Clinique de confiance offers safe space for Côte d’Ivoire’s LGBTQI+ community health needs

This story by Kahofi Jischvi Suy, which BBC News originally published in French on 6 November 2019, is part of a series produced with support from the Arcus Foundation and Heinrich Böll Stiftung Southern Africa. It emerged from an October 2019 journalism training workshop in Cape Town, South Africa.

Joël, whose name has been changed to protect his identity, walks towards the gate of a residential house in Biétry, a district of Côte d’Ivoire’s capital city Abidjan. Behind this unassuming gate is the NGO Espace de confiance’s Clinique de confiance, a specialized health center that works to reduce the spread of HIV and other sexually transmitted infections among key populations.

UNAIDS defines key populations as those most vulnerable to HIV and least able to access adequate health services. They include sex workers, intravenous drug users, transgender people, prisoners, and men like Joël who have sex with other men.

“I heard about the clinic through a ‘branché’ friend,” Joël said. “Branché,” which means “trendy” in French, is local LGBTQI+ slang for “gay”. “My friend encouraged me to go to the clinic for a check-up and HIV test. I prepared to accept the final result. If the test was negative, it would be okay, but if it were positive, I knew I would have to accept it too”.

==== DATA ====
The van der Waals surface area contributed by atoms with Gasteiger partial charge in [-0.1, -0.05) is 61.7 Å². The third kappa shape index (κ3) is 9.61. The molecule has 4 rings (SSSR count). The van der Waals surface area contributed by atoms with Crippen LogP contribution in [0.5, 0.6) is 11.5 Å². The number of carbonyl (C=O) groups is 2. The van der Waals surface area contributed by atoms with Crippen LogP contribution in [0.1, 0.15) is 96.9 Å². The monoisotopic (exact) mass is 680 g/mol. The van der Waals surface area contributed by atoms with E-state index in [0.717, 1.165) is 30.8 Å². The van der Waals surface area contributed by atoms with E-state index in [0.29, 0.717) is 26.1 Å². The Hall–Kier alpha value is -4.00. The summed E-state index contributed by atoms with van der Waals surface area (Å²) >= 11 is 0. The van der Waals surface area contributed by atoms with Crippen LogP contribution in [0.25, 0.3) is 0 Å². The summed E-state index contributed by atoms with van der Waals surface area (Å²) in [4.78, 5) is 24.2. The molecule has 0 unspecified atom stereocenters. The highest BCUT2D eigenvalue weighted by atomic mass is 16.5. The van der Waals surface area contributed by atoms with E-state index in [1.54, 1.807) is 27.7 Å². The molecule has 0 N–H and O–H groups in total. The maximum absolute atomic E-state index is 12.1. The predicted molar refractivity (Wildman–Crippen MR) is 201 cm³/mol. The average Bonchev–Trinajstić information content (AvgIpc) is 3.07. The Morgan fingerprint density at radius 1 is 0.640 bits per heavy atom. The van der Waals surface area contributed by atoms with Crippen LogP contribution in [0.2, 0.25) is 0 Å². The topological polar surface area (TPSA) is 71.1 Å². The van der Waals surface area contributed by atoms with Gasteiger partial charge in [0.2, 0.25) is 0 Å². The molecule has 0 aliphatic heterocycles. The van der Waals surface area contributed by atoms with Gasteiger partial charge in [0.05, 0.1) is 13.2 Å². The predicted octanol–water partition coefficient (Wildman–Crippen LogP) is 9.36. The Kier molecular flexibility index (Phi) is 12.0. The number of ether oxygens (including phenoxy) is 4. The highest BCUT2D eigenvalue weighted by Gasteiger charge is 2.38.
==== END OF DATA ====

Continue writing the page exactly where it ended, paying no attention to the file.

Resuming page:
Joël learned he is HIV-positive. He now comes to Clinique de confiance for free monthly check-ups, psychological support, and medication including antiretroviral treatment. In recent years the clinic has become a social space where LGBTQI+ people feel free and safe to discuss health issues with doctors, social workers, and one another.

Prejudices that persist

Same-sex sexual activity is legal in Côte d’Ivoire, but homosexuality is widely considered taboo, meaning that LGBTQI+ people struggle to receive adequate health care at most clinics and hospitals.

“Some health professionals are still reluctant to treat homosexuals,” said Dr. Aka Emmanuel, a general practitioner at Clinique de confiance. “This may be due to misinformation they have about men who have sex with men (MSM) and women who have sex with women (WSW), or perhaps because sexual orientation remains a taboo subject. In reality, homosexuals are patients like any other.”

The clinic has built trust between health staff and LGBTQI+ people by working with key populations and LGBTQI+ NGOs for more than 10 years. It is the first center in Côte d’Ivoire to offer MSM- and WSW-specific health care, using appropriate tools and training to deal with common health issues these key populations face.

Clinique de confiance was established in 1992 as a research project under the Center for Disease Control and Prevention’s Retrovirus Côte d’Ivoire (Retro-CI) program. In 2004, clinic staff created the social health organization Espace de confiance, which now manages Clinique de confiance with international support from UNAIDS, PEPFAR, and SIDACTION. Espace de confiance operates five other centers that offer prevention and awareness services to key populations around Côte d’Ivoire.